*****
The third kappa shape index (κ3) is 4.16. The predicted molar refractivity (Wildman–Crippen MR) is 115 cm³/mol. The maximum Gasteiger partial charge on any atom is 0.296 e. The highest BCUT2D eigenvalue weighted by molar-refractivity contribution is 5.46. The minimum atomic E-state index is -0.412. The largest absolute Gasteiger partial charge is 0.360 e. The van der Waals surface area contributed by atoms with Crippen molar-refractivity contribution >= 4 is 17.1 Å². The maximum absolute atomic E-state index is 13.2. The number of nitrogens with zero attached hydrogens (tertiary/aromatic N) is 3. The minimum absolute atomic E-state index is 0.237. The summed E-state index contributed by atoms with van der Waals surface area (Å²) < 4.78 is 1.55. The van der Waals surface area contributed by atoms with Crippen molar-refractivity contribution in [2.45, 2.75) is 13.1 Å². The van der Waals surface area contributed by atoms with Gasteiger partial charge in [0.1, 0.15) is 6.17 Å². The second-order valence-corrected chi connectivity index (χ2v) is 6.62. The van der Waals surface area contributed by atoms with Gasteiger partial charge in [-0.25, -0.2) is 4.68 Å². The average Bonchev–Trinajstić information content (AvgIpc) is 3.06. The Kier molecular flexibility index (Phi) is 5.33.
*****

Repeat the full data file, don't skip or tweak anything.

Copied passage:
The third kappa shape index (κ3) is 4.16. The predicted molar refractivity (Wildman–Crippen MR) is 115 cm³/mol. The maximum Gasteiger partial charge on any atom is 0.296 e. The highest BCUT2D eigenvalue weighted by molar-refractivity contribution is 5.46. The minimum atomic E-state index is -0.412. The largest absolute Gasteiger partial charge is 0.360 e. The van der Waals surface area contributed by atoms with Crippen molar-refractivity contribution >= 4 is 17.1 Å². The maximum absolute atomic E-state index is 13.2. The number of nitrogens with zero attached hydrogens (tertiary/aromatic N) is 3. The minimum absolute atomic E-state index is 0.237. The summed E-state index contributed by atoms with van der Waals surface area (Å²) < 4.78 is 1.55. The van der Waals surface area contributed by atoms with Crippen molar-refractivity contribution in [2.45, 2.75) is 13.1 Å². The van der Waals surface area contributed by atoms with Gasteiger partial charge in [0.1, 0.15) is 6.17 Å². The second-order valence-corrected chi connectivity index (χ2v) is 6.62. The van der Waals surface area contributed by atoms with Gasteiger partial charge in [-0.25, -0.2) is 4.68 Å². The average Bonchev–Trinajstić information content (AvgIpc) is 3.06. The Kier molecular flexibility index (Phi) is 5.33.